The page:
Shenzhen Intermediate People’s Court said yesterday it received 260 personal bankruptcy filings in March, the first month since China’s first personal bankruptcy law took effect in the city March 1.
Of the total, 251 cases were filed by debtors and the rest by creditors.
Eight cases filed by debtors have been accepted and are being investigated, the court said at a press conference yesterday.
Seven individuals from these cases are now employed and all of them are willing to pay off creditors by debt restructuring and settlement, according to the court.
“Most of the debtors are between 30 and 50 [years of age]. They either started up companies or engaged in business operations in industries of the Internet, retail and manufacturing,” Long Guangwei, vice president of the court, said.
Their debt amounts range from hundreds of thousands of yuan to 2 million yuan (US$306,000). Only one of them was in debt of more than 3 million yuan. The scale is rather small compared to corporate debts, Long said.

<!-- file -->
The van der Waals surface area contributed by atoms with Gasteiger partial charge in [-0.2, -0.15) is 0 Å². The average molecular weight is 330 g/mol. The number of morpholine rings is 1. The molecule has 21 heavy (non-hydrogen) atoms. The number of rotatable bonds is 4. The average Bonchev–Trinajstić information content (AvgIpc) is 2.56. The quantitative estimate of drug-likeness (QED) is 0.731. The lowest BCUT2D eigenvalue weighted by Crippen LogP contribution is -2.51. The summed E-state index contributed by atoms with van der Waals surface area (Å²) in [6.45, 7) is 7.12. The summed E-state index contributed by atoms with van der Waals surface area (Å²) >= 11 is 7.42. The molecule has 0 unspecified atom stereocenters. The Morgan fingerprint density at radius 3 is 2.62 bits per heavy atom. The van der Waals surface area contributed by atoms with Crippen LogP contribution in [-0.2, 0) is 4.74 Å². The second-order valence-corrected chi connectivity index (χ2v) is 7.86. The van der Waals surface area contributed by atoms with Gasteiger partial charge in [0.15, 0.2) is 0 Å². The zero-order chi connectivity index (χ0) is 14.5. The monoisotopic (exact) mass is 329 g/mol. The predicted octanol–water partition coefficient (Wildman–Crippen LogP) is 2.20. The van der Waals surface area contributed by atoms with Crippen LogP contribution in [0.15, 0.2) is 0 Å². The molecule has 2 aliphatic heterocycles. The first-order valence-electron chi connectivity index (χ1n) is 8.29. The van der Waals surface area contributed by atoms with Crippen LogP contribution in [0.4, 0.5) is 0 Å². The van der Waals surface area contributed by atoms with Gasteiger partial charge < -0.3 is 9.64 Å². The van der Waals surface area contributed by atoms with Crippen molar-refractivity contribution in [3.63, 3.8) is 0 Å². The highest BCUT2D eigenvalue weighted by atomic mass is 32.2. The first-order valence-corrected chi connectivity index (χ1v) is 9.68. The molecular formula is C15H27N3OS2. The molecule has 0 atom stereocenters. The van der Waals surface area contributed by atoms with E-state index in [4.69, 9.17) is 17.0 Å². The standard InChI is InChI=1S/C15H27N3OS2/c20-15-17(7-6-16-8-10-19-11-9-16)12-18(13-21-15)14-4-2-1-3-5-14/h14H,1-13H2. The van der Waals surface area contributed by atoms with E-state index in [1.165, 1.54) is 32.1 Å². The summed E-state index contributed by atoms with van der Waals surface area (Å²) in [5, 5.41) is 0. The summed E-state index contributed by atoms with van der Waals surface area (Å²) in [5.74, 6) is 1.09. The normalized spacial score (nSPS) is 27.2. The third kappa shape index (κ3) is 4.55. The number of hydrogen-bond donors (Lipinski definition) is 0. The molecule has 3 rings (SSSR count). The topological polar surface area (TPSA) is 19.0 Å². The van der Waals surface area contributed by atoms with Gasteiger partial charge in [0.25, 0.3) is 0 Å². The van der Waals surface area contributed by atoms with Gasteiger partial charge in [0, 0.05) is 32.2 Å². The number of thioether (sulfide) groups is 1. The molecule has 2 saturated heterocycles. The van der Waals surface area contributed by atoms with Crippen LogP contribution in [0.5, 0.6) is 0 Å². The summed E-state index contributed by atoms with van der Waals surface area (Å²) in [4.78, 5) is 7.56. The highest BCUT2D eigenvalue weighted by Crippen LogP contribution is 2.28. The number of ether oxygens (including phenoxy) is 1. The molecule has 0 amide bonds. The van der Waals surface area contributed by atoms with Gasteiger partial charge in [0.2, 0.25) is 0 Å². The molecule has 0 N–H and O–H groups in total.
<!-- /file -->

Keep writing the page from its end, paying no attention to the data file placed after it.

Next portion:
Shenzhen enacted the personal bankruptcy law, the first of its kind in China, in March in an effort to provide a way out for honest but unfortunate individuals saddled with debt they cannot repay. The law is believed to play an important role in constructing a complete and modern bankruptcy system and market exit mechanism.
To better protect the legal rights of debtors, the law allows those in debt to have up to 200,000 yuan in total assets exemption that can be used for daily life, education and medical needs of debtors and their dependents.
Meanwhile, eligible personal bankruptcy applicants, who are exempted from all or part of their debts if declared bankrupt by court, will be subject to strict supervision in personal expenditure, income distribution and career qualifications.
During the three-year supervision period, the bankrupt debtors cannot fly first or business class on planes, nor travel by soft sleepers in regular long-distance trains or first-class high-speed train seats. They are not allowed to check in to three-star or above hotels, nightclubs or golf clubs.
They are also restricted from purchasing properties or vehicles, renting offices at expensive office buildings, hotels or apartment buildings, or expanding or remodeling residences.
Additionally, their children are not allowed to study in expensive private schools.
Those who intend to take advantage of the loopholes to dodge their debt liabilities will face severe punishments, as per the law.